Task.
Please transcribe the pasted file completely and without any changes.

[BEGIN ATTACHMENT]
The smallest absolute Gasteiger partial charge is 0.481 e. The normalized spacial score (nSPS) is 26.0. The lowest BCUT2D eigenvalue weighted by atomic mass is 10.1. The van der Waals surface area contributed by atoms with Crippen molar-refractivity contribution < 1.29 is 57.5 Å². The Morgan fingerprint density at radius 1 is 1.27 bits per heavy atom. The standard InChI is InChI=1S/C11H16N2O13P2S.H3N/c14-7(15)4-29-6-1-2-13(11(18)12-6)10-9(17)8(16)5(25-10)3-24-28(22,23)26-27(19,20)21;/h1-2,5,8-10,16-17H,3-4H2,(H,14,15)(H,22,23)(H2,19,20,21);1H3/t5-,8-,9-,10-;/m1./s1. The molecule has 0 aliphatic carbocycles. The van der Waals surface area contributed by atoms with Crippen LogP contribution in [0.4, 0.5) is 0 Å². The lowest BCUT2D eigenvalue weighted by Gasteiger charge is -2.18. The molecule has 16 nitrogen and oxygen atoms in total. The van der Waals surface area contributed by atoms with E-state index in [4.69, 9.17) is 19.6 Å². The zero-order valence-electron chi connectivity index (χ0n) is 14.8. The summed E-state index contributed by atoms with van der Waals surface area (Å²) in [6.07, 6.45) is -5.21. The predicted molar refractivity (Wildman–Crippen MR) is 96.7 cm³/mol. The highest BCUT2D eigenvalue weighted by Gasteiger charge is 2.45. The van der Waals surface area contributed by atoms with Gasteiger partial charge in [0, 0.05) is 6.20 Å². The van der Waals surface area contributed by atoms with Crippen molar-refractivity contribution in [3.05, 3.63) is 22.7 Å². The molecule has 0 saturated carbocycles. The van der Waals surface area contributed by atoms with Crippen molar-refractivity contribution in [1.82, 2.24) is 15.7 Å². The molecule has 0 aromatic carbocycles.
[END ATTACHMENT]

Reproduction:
The smallest absolute Gasteiger partial charge is 0.481 e. The normalized spacial score (nSPS) is 26.0. The lowest BCUT2D eigenvalue weighted by atomic mass is 10.1. The van der Waals surface area contributed by atoms with Crippen molar-refractivity contribution < 1.29 is 57.5 Å². The Morgan fingerprint density at radius 1 is 1.27 bits per heavy atom. The standard InChI is InChI=1S/C11H16N2O13P2S.H3N/c14-7(15)4-29-6-1-2-13(11(18)12-6)10-9(17)8(16)5(25-10)3-24-28(22,23)26-27(19,20)21;/h1-2,5,8-10,16-17H,3-4H2,(H,14,15)(H,22,23)(H2,19,20,21);1H3/t5-,8-,9-,10-;/m1./s1. The molecule has 0 aliphatic carbocycles. The van der Waals surface area contributed by atoms with Crippen LogP contribution in [0.4, 0.5) is 0 Å². The lowest BCUT2D eigenvalue weighted by Gasteiger charge is -2.18. The molecule has 16 nitrogen and oxygen atoms in total. The van der Waals surface area contributed by atoms with E-state index in [4.69, 9.17) is 19.6 Å². The zero-order valence-electron chi connectivity index (χ0n) is 14.8. The summed E-state index contributed by atoms with van der Waals surface area (Å²) in [6.07, 6.45) is -5.21. The predicted molar refractivity (Wildman–Crippen MR) is 96.7 cm³/mol. The highest BCUT2D eigenvalue weighted by Gasteiger charge is 2.45. The van der Waals surface area contributed by atoms with Gasteiger partial charge in [0, 0.05) is 6.20 Å². The van der Waals surface area contributed by atoms with Crippen molar-refractivity contribution in [3.05, 3.63) is 22.7 Å². The molecule has 0 saturated carbocycles. The van der Waals surface area contributed by atoms with Crippen molar-refractivity contribution in [1.82, 2.24) is 15.7 Å². The molecule has 0 aromatic carbocycles.